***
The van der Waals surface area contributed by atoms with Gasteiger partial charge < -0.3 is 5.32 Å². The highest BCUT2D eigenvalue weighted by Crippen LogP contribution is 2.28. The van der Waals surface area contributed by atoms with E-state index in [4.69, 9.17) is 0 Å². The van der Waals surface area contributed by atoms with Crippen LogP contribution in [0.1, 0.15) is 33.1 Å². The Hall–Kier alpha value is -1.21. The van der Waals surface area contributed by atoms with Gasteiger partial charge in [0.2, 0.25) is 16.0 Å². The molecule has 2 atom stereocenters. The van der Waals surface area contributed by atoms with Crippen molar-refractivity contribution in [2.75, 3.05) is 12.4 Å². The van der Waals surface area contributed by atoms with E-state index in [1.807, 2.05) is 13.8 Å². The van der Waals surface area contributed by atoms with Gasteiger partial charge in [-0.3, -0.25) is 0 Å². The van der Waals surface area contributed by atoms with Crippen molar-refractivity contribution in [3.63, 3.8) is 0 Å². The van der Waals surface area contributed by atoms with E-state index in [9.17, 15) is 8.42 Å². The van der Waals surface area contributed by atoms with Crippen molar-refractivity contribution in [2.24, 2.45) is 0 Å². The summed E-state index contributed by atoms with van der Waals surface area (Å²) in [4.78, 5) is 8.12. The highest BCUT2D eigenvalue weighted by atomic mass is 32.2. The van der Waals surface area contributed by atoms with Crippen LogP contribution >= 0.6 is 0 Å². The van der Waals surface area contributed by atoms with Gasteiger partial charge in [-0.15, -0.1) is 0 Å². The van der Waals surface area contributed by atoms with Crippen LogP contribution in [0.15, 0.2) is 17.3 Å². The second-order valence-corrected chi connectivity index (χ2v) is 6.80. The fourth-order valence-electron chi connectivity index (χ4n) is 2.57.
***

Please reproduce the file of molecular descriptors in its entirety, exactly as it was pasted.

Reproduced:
The van der Waals surface area contributed by atoms with Gasteiger partial charge < -0.3 is 5.32 Å². The highest BCUT2D eigenvalue weighted by Crippen LogP contribution is 2.28. The van der Waals surface area contributed by atoms with E-state index in [4.69, 9.17) is 0 Å². The van der Waals surface area contributed by atoms with Crippen LogP contribution in [0.1, 0.15) is 33.1 Å². The Hall–Kier alpha value is -1.21. The van der Waals surface area contributed by atoms with Gasteiger partial charge in [0.2, 0.25) is 16.0 Å². The molecule has 2 atom stereocenters. The van der Waals surface area contributed by atoms with Crippen molar-refractivity contribution in [2.75, 3.05) is 12.4 Å². The van der Waals surface area contributed by atoms with E-state index in [1.807, 2.05) is 13.8 Å². The van der Waals surface area contributed by atoms with Gasteiger partial charge in [-0.3, -0.25) is 0 Å². The van der Waals surface area contributed by atoms with Crippen molar-refractivity contribution in [3.63, 3.8) is 0 Å². The van der Waals surface area contributed by atoms with E-state index in [9.17, 15) is 8.42 Å². The van der Waals surface area contributed by atoms with Crippen molar-refractivity contribution in [2.24, 2.45) is 0 Å². The summed E-state index contributed by atoms with van der Waals surface area (Å²) in [4.78, 5) is 8.12. The highest BCUT2D eigenvalue weighted by atomic mass is 32.2. The van der Waals surface area contributed by atoms with Crippen LogP contribution >= 0.6 is 0 Å². The van der Waals surface area contributed by atoms with Gasteiger partial charge in [-0.15, -0.1) is 0 Å². The van der Waals surface area contributed by atoms with Crippen LogP contribution in [0.15, 0.2) is 17.3 Å². The second-order valence-corrected chi connectivity index (χ2v) is 6.80. The fourth-order valence-electron chi connectivity index (χ4n) is 2.57.